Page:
A local appraiser we work with recently received a call to appraise a home in Florida. The home owner said that his home consisted of 2 acres of land and a partially built residence. He wanted to know if an “as-is” appraisal for the property was a good idea.
Normally, homes that are under construction are not good candidates for accurate “as-is” appraisals because it is very difficult or nearly impossible to find comparable homes that have sold while in similar states of repair. Plus, when doing an “as-is” appraisal, the home in its current state is not worth the same amount as the home in its finished state!
However, the appraiser was curious and did some more research on the subject. We thought we would share his findings with you so that you can plan your home construction and mid-construction evaluations better.
According to paperwork the appraiser obtained, the construction had been on-going for over a year. The seller had accurate plans pertaining to projected costs, repairs and a timeline.
In order to determine any type of evaluation figures, the appraiser must take the sales of homes that are completed and deduct an estimated amount. The estimated amount is what it would cost to complete the construction. This way, the amount is comparable to that of a finished home.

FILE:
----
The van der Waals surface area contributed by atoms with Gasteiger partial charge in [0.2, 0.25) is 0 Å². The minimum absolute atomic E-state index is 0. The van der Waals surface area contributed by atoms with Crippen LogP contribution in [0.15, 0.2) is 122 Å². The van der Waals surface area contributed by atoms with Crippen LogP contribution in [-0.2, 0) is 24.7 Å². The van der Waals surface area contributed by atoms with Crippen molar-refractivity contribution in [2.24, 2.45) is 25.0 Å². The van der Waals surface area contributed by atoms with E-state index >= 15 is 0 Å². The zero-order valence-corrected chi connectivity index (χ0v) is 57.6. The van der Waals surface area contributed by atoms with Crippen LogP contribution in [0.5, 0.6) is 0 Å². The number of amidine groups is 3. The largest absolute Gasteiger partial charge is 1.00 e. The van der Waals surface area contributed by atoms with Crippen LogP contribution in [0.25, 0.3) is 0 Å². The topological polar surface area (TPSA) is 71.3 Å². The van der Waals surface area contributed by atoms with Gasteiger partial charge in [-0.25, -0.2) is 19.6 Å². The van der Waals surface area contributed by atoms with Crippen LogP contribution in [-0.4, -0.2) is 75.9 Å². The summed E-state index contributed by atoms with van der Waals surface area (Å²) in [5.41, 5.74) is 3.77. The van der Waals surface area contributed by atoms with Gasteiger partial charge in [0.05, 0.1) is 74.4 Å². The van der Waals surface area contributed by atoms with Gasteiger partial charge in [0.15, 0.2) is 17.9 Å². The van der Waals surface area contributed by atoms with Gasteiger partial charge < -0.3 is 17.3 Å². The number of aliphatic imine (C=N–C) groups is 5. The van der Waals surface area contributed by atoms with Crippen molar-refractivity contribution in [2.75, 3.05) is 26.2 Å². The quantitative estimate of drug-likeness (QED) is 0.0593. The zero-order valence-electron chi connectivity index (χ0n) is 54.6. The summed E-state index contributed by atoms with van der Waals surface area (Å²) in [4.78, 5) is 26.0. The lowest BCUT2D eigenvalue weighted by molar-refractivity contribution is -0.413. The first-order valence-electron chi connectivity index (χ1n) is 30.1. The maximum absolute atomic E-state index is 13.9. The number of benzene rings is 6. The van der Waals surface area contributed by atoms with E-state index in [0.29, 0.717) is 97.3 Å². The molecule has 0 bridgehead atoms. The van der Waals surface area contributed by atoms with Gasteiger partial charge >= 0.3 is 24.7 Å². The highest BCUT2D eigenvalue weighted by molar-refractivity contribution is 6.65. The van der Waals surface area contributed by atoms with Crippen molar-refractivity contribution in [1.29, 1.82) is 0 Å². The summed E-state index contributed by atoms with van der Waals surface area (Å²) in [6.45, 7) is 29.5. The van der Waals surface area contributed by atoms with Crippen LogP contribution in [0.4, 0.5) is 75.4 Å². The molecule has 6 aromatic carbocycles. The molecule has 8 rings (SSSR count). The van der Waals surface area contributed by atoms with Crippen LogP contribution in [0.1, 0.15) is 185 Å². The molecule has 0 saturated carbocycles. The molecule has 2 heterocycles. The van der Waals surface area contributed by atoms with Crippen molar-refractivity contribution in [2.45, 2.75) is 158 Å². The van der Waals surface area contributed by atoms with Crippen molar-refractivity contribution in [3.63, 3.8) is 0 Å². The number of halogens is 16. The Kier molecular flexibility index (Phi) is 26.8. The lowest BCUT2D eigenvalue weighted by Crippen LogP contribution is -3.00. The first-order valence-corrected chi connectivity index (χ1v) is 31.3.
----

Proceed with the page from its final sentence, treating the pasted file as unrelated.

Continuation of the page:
In order to do this, the appraiser will need accurate construction plans and specs from the home owner. If those are not available, this type of appraisal is even closer to impossible.
Further, an incomplete home is not eligible for conventional financing. Thus, the seller would need to find a cash buyer that is willing to take on the job of completing the house. For a buyer, this means sinking more cash into the home.
For the seller, this drastically limits the pool of potential buyers. Not to mention that the types of buyers who would be interested are usually investors looking to get homes like this at a deep discount.
If the plans for construction are available, a “subject to” completion appraisal could be a good marketing tool to showcase what the home will be worth when complete. This can be beneficial to the seller because they can determine if the cost to complete the home is lower than the final worth of the home. For example, If the cost to complete is $100K and the repair work adds a value of $200K, the home is worth more when it is done than at its current “as-is” asking price!
Overall, this is a complex appraisal and for some, it may not be the right time to do it. Perhaps better wait until the construction is complete before tackling this issue or get a “subject to” appraisal instead.Tags: appraisal, appraisal questions, appraisal questions answered, appraisal sale, appraisal zoning, appraiser questions, as is appraisal, construction, does your appraiser, home appraisal, home appraiser, home sale, home value, what is an appraisal, what is appraisal
This post was written by Joseph Castaneda